Do not add to or subtract from these commands I am giving you. Just obey the commands of the Lord your God that I am giving you. [Deuteronomy 4:2 (NLT)]
It’s easy to have misconceptions about Scripture. If you were to ask someone the identity of the forbidden fruit, chances are the answer would be an apple. Scripture, however, never names the fruit. The Hebrew word used was peri which is a generic term for “produce,” “results,” or “reward.” We probably got the idea that it was an apple from later translations of Scripture into Latin since the Latin word “evil” is mălum, a word quite similar to the Latin word for “apple,” which is mālum. Renaissance painters continued to perpetuate the myth with their depiction of an apple at the temptation. Scripture, however, never identifies the fruit because its identity is not important; the evil wasn’t in the fruit but rather in Adam and Eve’s disobedience.
The three kings were neither three nor kings. Rather than kings, they were magi or wise men, perhaps philosophers, astronomers, or counselors of kings. Familiar with Hebrew Scripture, they knew and understood the various Messianic prophecies. It is merely tradition that their names were Gaspar, Balthazar, and Melchior. While we know there were at least three gifts, we don’t know how many magi there were.
If asked about Mary Magdalene, most people would say she was a repentant prostitute and probably the sinful woman who anointed Jesus’s feet but there is no evidence to support this. All four gospels do mention this Jewish woman from Magdala who helped support Jesus and the disciples, witnessed the crucifixion and Jesus’s burial, and saw the risen Christ at the empty tomb. Although Luke tells us tells us that Jesus healed her of seven demons, we have absolutely no reason to think of this once mentally ill woman as immoral or wanton; she was no more a sinner than were any of the disciples.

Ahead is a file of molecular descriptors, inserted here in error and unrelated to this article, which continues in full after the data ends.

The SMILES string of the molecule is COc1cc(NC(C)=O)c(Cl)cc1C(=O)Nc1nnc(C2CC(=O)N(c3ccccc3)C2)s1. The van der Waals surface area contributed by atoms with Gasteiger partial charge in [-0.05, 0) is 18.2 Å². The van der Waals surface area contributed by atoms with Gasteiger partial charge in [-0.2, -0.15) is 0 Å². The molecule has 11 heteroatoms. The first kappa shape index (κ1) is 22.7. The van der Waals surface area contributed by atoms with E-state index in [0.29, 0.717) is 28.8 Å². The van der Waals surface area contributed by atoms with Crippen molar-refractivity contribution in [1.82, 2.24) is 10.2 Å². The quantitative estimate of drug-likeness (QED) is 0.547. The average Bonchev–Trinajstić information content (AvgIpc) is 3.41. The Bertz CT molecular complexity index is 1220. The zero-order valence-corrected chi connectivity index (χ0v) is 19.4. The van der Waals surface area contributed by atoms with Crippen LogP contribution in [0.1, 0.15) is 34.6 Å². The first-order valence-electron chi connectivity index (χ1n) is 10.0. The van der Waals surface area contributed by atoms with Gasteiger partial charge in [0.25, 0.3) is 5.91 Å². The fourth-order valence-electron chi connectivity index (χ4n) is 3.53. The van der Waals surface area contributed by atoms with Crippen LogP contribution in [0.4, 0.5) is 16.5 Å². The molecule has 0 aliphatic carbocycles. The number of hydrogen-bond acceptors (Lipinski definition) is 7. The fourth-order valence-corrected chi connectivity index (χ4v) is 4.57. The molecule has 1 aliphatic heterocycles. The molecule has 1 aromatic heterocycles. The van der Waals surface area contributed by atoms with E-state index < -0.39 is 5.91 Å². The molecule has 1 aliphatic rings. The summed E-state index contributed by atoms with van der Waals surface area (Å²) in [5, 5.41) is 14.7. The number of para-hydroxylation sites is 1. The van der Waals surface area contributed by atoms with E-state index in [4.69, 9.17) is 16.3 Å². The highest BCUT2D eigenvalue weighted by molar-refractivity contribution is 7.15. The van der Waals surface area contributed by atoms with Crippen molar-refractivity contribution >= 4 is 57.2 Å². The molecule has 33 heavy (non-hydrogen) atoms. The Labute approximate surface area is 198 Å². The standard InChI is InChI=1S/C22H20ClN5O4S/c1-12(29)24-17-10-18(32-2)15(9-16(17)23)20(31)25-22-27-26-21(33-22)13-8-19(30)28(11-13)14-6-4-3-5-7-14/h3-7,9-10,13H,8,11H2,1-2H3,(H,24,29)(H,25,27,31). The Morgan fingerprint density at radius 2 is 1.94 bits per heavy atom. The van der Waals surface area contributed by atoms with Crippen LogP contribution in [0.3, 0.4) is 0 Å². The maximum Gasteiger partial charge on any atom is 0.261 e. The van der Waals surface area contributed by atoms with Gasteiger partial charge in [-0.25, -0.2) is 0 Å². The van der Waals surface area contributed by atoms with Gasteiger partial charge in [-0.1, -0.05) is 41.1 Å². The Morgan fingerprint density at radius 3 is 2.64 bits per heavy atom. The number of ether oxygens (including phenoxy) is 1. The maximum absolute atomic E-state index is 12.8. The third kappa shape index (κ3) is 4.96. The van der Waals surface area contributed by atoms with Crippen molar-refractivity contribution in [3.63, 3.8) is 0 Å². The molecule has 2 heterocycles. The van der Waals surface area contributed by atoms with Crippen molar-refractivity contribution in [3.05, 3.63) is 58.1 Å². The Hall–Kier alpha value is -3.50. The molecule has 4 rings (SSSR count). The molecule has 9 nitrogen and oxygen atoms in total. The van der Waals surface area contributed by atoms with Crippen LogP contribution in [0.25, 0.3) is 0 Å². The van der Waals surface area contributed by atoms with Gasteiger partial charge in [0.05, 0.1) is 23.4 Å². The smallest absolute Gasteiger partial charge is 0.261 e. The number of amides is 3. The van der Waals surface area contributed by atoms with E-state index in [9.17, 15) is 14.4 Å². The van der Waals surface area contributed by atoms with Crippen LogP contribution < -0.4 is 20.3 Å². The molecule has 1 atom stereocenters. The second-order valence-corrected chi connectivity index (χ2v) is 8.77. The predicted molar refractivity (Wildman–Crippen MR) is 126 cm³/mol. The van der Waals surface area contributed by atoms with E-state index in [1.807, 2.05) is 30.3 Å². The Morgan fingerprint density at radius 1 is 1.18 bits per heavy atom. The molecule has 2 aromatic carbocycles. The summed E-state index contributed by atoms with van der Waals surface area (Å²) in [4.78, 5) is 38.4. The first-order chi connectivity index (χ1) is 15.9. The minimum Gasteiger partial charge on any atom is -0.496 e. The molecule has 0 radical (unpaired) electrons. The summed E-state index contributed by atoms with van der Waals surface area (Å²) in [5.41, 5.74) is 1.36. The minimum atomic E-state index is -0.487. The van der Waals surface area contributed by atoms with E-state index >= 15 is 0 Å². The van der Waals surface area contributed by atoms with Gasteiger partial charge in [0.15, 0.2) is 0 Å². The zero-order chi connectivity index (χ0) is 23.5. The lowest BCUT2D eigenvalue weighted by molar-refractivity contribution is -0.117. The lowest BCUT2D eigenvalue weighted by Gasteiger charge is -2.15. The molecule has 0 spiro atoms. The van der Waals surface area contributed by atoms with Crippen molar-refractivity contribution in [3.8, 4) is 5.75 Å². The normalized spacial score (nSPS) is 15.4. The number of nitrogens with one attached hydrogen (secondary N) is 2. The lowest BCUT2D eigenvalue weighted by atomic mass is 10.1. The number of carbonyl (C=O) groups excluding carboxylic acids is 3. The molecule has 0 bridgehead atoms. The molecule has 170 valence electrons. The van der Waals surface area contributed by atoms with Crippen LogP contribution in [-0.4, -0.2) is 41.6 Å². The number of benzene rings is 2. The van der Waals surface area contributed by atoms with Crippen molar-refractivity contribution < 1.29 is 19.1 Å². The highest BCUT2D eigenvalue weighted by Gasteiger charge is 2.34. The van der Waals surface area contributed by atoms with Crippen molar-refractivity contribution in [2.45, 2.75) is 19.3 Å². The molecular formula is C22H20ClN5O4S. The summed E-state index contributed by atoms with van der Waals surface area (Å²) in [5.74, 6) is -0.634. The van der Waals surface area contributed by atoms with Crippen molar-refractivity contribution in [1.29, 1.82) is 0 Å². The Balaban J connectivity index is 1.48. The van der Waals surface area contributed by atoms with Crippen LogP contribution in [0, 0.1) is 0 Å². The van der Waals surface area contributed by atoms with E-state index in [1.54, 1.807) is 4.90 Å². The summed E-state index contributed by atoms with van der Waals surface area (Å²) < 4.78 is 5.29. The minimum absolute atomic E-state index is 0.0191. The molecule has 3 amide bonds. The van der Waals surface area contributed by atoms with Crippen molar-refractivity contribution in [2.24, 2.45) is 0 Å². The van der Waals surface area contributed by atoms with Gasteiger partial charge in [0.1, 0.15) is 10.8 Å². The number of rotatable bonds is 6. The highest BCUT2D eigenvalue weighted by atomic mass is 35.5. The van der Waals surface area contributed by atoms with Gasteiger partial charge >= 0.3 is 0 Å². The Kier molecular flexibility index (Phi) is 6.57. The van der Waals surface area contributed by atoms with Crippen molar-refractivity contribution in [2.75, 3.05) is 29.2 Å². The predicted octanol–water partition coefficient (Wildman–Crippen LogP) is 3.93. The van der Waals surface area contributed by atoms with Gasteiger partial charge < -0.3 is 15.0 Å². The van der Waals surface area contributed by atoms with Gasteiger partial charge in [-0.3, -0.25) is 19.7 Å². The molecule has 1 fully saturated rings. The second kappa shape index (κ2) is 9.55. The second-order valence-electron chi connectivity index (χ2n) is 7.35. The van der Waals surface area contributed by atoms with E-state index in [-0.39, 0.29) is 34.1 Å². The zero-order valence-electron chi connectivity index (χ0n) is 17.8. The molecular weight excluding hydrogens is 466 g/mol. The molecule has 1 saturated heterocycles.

If you were to ask most Protestants about the “Immaculate Conception,” they would probably say it refers the conception of Jesus in a virgin’s womb, but it doesn’t. While Jesus was, indeed, born without sin, this Roman Catholic doctrine refers to the conception of Mary, the mother of Jesus, and states that, unlike the rest of mankind, Mary had no original sin and remained sinless throughout her life. Scripture, however, never describes Mary as anything but an ordinary, although godly, woman: a woman who needed a savior as much as the rest of us.
We often quote scripture that isn’t Scripture. Money isn’t the root of all evil; in fact, it can do all sorts of wonderful things. The Apostle Paul, however, warns us that it’s the love of money that is the root of all kinds of evil, which is not quite the same. While “it came to pass” occurs about 400 times in the King James Version of the Bible, “This too shall pass,” never does. God does work in mysterious ways but that sentiment comes from a 1774 hymn by William Cowper. “God helps those who help themselves,” is nowhere in the Bible and probably came from one of Aesop’s fables and, while the Old Testament has lots of rules about cleanliness, “Cleanliness is next to godliness,” is not one of them. In fact, Jesus tells us to worry more about the sin in our hearts than the dirt on our hands!
The Bible is the written testimony of God’s word. When we quote the Bible, we want to be sure that what we’re quoting actually is in the Bible and, when we’re telling Bible stories, we want to tell the story correctly. God told the Israelites to neither add nor subtract from His commands; neither should we. We are to seek what Scripture actually means, not what we’d like it to mean. “I have hidden your word in my heart, that I might not sin against you,” said the Psalmist. [119:11] Let’s make sure the words we’ve put in our hearts actually are God’s!